Author Archives: Russell Clarke
The second mini-interview with uber-talent Pete Jones of Tiger Moth Tales is now available on YouTube. In this one, he talks about the instruments he plays. Once again, the interview is tinged with his delightlful sense of humour.
Watch it here.
The hugely talented Pete Jones, the man behind Tiger Moth Tales, and its superb debut album ‘Cocoon’, has just started publishing a series of short interviews on YouTube, which will no doubt be of interest to all Mothingtons (as he has whimsically named his fans.)
You can find the first video here, in which Pete talks about his earliest musical memories. What a bloody nice chap!
As you may know, I play bass in the Seattle-based progressive rock band Autumn Electric. We’re putting together a sci-fi rock opera and a tour this March and April, and in order to improve the fan experience, we are performing the entire album live, with lights and effects and costume changes, and wherever possible, sharing the bill with like-minded bands in venues that don’t expect us to be background music. Since this is a costlier endeavor than we’ve done in the past, we’re raising money ahead of time via Kickstarter:
If you want to see this prog rock space opera made, please think about pledging. Even the smallest pledge will get you something physical in the mail. If you’re in the West, Southwest, South, Southeast, East, or Midwest, you may be on our tour route this Spring. I’ll let you know as soon as I know.
So if you’re keen, go and pledge!
Johnny’s latest album, Angels in the Oort Cloud, is bloody brilliant, by the way.
The Big Big Train Facebook group is a seething hotbed of excellent music tips, so when I saw a post about an album called “Cocoon” by Tiger Moth Tales (aka Nottinghamshire-based musician Peter Jones – read all about him here) I knew it was probably worth spending some time investigating.
The link to a song called “A Visit to Chigwick” immediately intrigued me (as I am sure it would for certain UK people who enjoyed children’s television back in the 60s and 70s…) so I clicked on it.
As the track played a broad grin developed, as well as, I must admit, a slightly moist eye. Something very special was happening here, so off I went to make a purchase, and it landed on my metaphorical New Zealand door mat yesterday afternoon.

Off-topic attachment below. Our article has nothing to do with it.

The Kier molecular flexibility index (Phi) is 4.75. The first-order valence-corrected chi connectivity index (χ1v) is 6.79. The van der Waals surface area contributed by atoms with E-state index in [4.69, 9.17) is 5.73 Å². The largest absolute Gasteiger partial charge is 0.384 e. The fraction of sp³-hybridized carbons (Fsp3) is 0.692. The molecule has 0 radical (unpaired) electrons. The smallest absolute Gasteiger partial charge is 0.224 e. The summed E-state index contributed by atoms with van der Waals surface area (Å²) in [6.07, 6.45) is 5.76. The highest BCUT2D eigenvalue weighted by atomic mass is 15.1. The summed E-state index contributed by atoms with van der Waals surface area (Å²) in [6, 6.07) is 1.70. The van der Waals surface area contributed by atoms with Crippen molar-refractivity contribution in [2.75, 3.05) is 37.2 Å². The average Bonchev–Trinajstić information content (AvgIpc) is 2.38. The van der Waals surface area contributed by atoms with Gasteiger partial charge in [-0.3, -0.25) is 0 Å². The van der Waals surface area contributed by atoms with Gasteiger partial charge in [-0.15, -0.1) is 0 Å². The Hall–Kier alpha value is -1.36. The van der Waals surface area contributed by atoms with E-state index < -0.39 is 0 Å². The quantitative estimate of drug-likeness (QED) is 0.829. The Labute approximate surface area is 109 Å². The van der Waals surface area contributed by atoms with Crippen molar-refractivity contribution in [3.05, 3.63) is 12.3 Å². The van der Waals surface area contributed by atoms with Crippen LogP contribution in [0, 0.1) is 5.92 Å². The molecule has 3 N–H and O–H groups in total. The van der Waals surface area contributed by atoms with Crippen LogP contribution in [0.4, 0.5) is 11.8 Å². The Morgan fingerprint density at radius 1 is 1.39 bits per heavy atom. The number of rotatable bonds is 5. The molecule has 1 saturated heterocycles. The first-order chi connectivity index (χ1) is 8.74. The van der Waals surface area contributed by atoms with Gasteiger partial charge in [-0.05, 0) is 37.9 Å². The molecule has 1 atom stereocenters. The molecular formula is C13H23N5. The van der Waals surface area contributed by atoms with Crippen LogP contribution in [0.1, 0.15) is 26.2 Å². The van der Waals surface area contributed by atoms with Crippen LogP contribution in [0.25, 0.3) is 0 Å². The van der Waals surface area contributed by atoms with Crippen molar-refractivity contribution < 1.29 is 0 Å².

Here’s what Peter himself has to say about the birth of this album (from the liner notes:)
It all happened by accident really. One day I sat down to try and write a song, and ended up with a prog song about Trumpton. I had no idea what I was going to do with it, but as I tried to focus more on conventional music, I kept getting more and more ideas about songs on childhood subjects and in my head it was all prog. It seemed there was nothing for it but to see the thing through and see what happened…
For those of you who didn’t have the childhood pleasure of watching stop-motion films about a bygone age such as Trumpton (or its prequels, Chigley and Camberwick Green) – here’s some background, and here’s a clip.
As well as some of my favourite kiddies’ TV programmes, Tiger Moth Tales also cites influences such as Frost, Big Big Train, Haken, Steve Hackett and Roine Stolt. These are excellent reference points that certainly raised my expectations – and thankfully Mr. Jones delivers with aplomb. I’d give some additional nods to Martin Orford, Andy Tillison and a certain Mr. R. Wakeman.
This is a synth-driven concept album that’s ostensibly about kids’ stuff but there are darker themes being explored as it’s also about growing up (and we all know how depressing that is, folks.)
The album is, by turns, uplifting, depressing, thought-provoking, amusing – and very robust so play it loud! There is a ton of absolutely superb music on this album – there’s not a single weak track, and the musicianship and vocals are excellent throughout.
This album easily gets added to my list of favourite 2014 albums. Shame I hadn’t heard it sooner!
Here’s a quick track-by-track walk through. If you want to hear about the tracks in Peter’s own words I recommend that you go here, where you’ll get his insights first-hand, plus some very droll humour on display, which always gets a big thumbs-up from me.
Everyone loves an overture, and this one certainly doesn’t disappoint. Plenty of suitably bombastic stuff going on, and all of it proggingly good!
We all love Spring, mainly because it isn’t Winter. The tweet of birds and the bleating of lambs (yum!) This is the first short interlude of (surprisingly) four, spread throughout the album. I won’t labour the meaning too much…
Isle of Witches
Are you sitting comfortably? Then I’ll begin.
The ‘cautionary tale’ of three witches living on an island, and the wizards that covet their coven (so to speak.)
This is a big slab of proggy goodness describing the epic (and very, very loud) battle between the incumbents and the interlopers. Heavy in places and somewhat delicate in others, this track is interesting to say the least, and heavily drawn from a version written when Peter was a mere 13-year-old stripling.
Stylistically it’s a significant departure from the rest of the album, but as Peter comments, what better track to have on an album about childhood?
I love it!
Finally Summer is here! Swallows, ice cream vans, seagulls and pebbly beaches.
Tigers In The Butter
A slow, somewhat eerie start, gradually building towards a driving epic about the power and vulnerability of the childhood imagination. This is my joint-favourite track on the album, for reasons that may become apparent when you listen to it. A stonkingly-good track!